Eye On Real Estate
By Lore Croghan
Brooklyn Daily Eagle
The Shore Theater, a locked-up landmark by the sea, has would-be buyers longing to bring it back to life.
But they can't get owner Jasmine Bullard to give them the time of day.
Real estate investors, preservationists and Coney Island business boosters all wonder what will happen next to the long-shuttered Coney Island picture palace, which the late Horace Bullard's daughter inherited when he succumbed to Lou Gehrig's disease in April 2013.
Her father, a remarkable figure in Coney Island's redevelopment saga, had the seven-story neo-Renaissance Revival theater and office building at 1301 Surf Ave. on the market at the time of his passing.
It was one of the last holdings left in the portfolio of the Harlem-born real estate investor, who bought up a swath of the Coney Island waterfront in the 1970s and 1980s.
He devised big plans to recreate Steeplechase Park — and turn the Shore Theater into a hotel and casino, plans that did not come to fruition.
In the setbacks he suffered as a developer, the most shocking was the infamous — and illegal — demolition of his Thunderbolt roller coaster by the Giuliani administration in 2000.
Last summer, his heir Jasmine took the Shore Theater off the sale market. A year later, brokers are still trying to convince her to entertain offers from deep-pocketed investors.
“I have clients who are ready, willing and able to write a check for the Shore today,” broker Joe Vitacco told Eye on Real Estate.
He has tried to submit purchase offers to her, but in vain: “She won't even look at them.”
Vitacco said he has four “solid” suitors for the Shore Theater:
* A “very well known restaurateur” from Manhattan who wants to build a cooking school downstairs and a restaurant on the top two floors.
“The view from the seventh floor is magnificent,” he said, and there's a Juliet balcony where diners would be able to watch the Brooklyn Cyclones playing baseball at MCU Park.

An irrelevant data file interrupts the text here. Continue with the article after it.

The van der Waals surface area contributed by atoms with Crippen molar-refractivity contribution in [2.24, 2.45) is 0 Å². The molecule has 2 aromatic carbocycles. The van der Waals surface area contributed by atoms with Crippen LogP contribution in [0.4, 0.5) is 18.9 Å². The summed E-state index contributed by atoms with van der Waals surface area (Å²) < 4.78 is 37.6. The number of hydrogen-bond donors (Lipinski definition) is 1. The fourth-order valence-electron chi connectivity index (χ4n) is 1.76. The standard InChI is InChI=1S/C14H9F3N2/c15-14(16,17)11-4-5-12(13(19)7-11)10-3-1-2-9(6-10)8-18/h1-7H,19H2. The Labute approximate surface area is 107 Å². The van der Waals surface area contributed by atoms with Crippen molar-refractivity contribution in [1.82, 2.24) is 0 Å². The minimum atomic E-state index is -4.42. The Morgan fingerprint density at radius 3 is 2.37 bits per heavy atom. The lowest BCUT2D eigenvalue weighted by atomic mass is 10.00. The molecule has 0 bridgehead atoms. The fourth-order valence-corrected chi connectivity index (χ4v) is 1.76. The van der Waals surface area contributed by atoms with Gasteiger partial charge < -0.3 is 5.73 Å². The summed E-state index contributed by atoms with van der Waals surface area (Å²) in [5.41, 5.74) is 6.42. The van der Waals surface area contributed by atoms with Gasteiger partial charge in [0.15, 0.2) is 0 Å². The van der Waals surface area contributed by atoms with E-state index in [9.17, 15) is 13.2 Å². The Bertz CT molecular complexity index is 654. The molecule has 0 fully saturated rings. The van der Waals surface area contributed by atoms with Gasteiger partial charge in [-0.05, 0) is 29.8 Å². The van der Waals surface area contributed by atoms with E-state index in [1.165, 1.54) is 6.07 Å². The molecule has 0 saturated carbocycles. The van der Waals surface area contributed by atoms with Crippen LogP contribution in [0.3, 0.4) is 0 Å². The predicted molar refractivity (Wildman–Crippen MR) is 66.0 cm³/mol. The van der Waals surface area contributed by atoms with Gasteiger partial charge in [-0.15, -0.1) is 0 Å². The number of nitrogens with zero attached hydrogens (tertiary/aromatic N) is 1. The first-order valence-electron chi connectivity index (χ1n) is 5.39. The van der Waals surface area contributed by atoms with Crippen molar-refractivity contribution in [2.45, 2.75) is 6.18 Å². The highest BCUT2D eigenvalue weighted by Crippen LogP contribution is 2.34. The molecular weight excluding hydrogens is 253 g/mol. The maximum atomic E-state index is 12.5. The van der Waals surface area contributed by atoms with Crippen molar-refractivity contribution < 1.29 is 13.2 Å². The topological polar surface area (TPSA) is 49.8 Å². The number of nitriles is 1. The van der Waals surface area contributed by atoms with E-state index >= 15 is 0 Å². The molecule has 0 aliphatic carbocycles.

* A “nationally known athlete” who would turn the Shore back into a movie theater — and no, it's not Magic Johnson (who isn't actively involved in Magic Johnson Theatres' operations these days, anyway).
* A billionaire with a home in Brooklyn who “thinks it's a beautiful building and should be restored,” Vitacco said.
This interested party made an offer when Horace Bullard was alive, but it wasn't high enough. Now, “he's willing to come to the table with more money,” the broker said.
* A real estate developer who is involved in Coney Island.
Vitacco marketed Horace Bullard's properties for about a decade. When the Shore was Vitacco's listing, the asking price was $12 million.
He vowed to keep on trying to get through to Jasmine Bullard.
“I've got a lot of patience,” he said.
“A primary motive for me is that Horace's dream should come true. He had some great ideas.”
Commercial agent Richard DiPietro of Coldwell Banker Reliable received an offer from a group of investors who would pay for renovations but ask for an equity stake in the building.
“Ms. Bullard could maintain ownership, enjoy the profits — and pursue her dad's vision and be a part of it,” he said. But he has been unable to reach her.
He estimates that renovating the 115,000-square-foot building could cost approximately $300 to $500 per square foot, about $35 million.
Her late father hired DiPietro in January 2013 to market the Shore. Before Horace Bullard's death, DiPietro got at least 10 written purchase offers with proof of funds.
When he contacted Jasmine Bullard several weeks after her father's passing, she told him to take the property off the market.
Since then, DiPietro has gotten 63 inquiries about the property from brokers, prospective buyers or investors interested in seeking a partial stake in it.
Eye on Real Estate also heard from other sources about an intriguing lease proposal for the Shore that didn't pan out.
They told us the Alliance for Coney Island was involved in the proposal last year to rent the theater and restore it with Federal funds from the Neighborhood Game-Changer Investment Competition, a post-Hurricane Sandy recovery program administered by the city Economic Development Corp.
Jasmine Bullard didn't respond to our calls by deadline. So we don't know if she has devised a plan for the vacant property that had belonged to her father since 1979.
We do know that if she decides she is willing to sell the Shore or work with equity partners, she has many, many options.
The theater, situated on the corner of Stillwell Avenue a block from the boardwalk and beach, was the Loew's Coney Island for the first four decades of its existence. It was a glamorous picture palace from the golden age of grand movie theaters.
Some of the architectural grandeur inside the nearly 2,400-seat theater remains intact — see related story. And the place was built to last.
“It's built like a bomb shelter of concrete and steel,” said Vitacco.
“It is something worth restoring and bringing back to the community. It could be restored like the Loew's Kings.”
That historic cinema in Flatbush is undergoing a meticulous overhaul by ACE Theatrical Group.